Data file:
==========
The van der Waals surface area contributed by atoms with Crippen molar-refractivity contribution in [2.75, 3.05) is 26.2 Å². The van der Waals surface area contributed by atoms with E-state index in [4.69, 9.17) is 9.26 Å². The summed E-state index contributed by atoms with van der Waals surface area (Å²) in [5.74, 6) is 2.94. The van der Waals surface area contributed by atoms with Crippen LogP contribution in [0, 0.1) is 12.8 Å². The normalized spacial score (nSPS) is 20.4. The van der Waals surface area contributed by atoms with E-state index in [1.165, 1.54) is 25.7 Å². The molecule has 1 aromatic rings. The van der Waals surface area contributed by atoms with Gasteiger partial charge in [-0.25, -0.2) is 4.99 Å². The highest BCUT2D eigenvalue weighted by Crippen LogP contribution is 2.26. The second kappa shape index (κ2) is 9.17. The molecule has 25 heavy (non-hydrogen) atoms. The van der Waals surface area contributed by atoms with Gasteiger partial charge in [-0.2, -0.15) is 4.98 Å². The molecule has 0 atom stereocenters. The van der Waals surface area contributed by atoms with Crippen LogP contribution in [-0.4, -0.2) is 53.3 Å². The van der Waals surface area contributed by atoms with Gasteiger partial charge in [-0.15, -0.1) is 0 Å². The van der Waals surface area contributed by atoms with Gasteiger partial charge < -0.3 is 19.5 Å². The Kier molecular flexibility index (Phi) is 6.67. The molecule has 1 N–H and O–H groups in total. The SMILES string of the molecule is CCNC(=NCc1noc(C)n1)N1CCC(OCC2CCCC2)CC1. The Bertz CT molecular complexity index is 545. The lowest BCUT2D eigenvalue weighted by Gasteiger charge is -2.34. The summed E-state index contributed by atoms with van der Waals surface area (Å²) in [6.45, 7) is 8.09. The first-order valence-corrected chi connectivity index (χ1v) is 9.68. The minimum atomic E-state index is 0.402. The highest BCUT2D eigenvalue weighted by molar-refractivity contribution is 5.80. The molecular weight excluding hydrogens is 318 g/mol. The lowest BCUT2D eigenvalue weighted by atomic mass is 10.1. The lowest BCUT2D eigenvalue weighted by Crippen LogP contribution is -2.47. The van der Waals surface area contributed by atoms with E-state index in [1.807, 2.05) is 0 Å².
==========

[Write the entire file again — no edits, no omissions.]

The van der Waals surface area contributed by atoms with Crippen molar-refractivity contribution in [2.75, 3.05) is 26.2 Å². The van der Waals surface area contributed by atoms with E-state index in [4.69, 9.17) is 9.26 Å². The summed E-state index contributed by atoms with van der Waals surface area (Å²) in [5.74, 6) is 2.94. The van der Waals surface area contributed by atoms with Crippen LogP contribution in [0, 0.1) is 12.8 Å². The normalized spacial score (nSPS) is 20.4. The van der Waals surface area contributed by atoms with E-state index in [1.165, 1.54) is 25.7 Å². The molecule has 1 aromatic rings. The van der Waals surface area contributed by atoms with Gasteiger partial charge in [-0.25, -0.2) is 4.99 Å². The highest BCUT2D eigenvalue weighted by Crippen LogP contribution is 2.26. The second kappa shape index (κ2) is 9.17. The molecule has 25 heavy (non-hydrogen) atoms. The van der Waals surface area contributed by atoms with Gasteiger partial charge in [-0.2, -0.15) is 4.98 Å². The molecule has 0 atom stereocenters. The van der Waals surface area contributed by atoms with Crippen LogP contribution in [-0.4, -0.2) is 53.3 Å². The van der Waals surface area contributed by atoms with Gasteiger partial charge in [-0.15, -0.1) is 0 Å². The van der Waals surface area contributed by atoms with Gasteiger partial charge < -0.3 is 19.5 Å². The Kier molecular flexibility index (Phi) is 6.67. The molecule has 1 N–H and O–H groups in total. The SMILES string of the molecule is CCNC(=NCc1noc(C)n1)N1CCC(OCC2CCCC2)CC1. The Bertz CT molecular complexity index is 545. The lowest BCUT2D eigenvalue weighted by Gasteiger charge is -2.34. The summed E-state index contributed by atoms with van der Waals surface area (Å²) in [6.45, 7) is 8.09. The first-order valence-corrected chi connectivity index (χ1v) is 9.68. The minimum atomic E-state index is 0.402. The highest BCUT2D eigenvalue weighted by molar-refractivity contribution is 5.80. The molecular weight excluding hydrogens is 318 g/mol. The lowest BCUT2D eigenvalue weighted by atomic mass is 10.1. The lowest BCUT2D eigenvalue weighted by Crippen LogP contribution is -2.47. The van der Waals surface area contributed by atoms with E-state index in [1.807, 2.05) is 0 Å².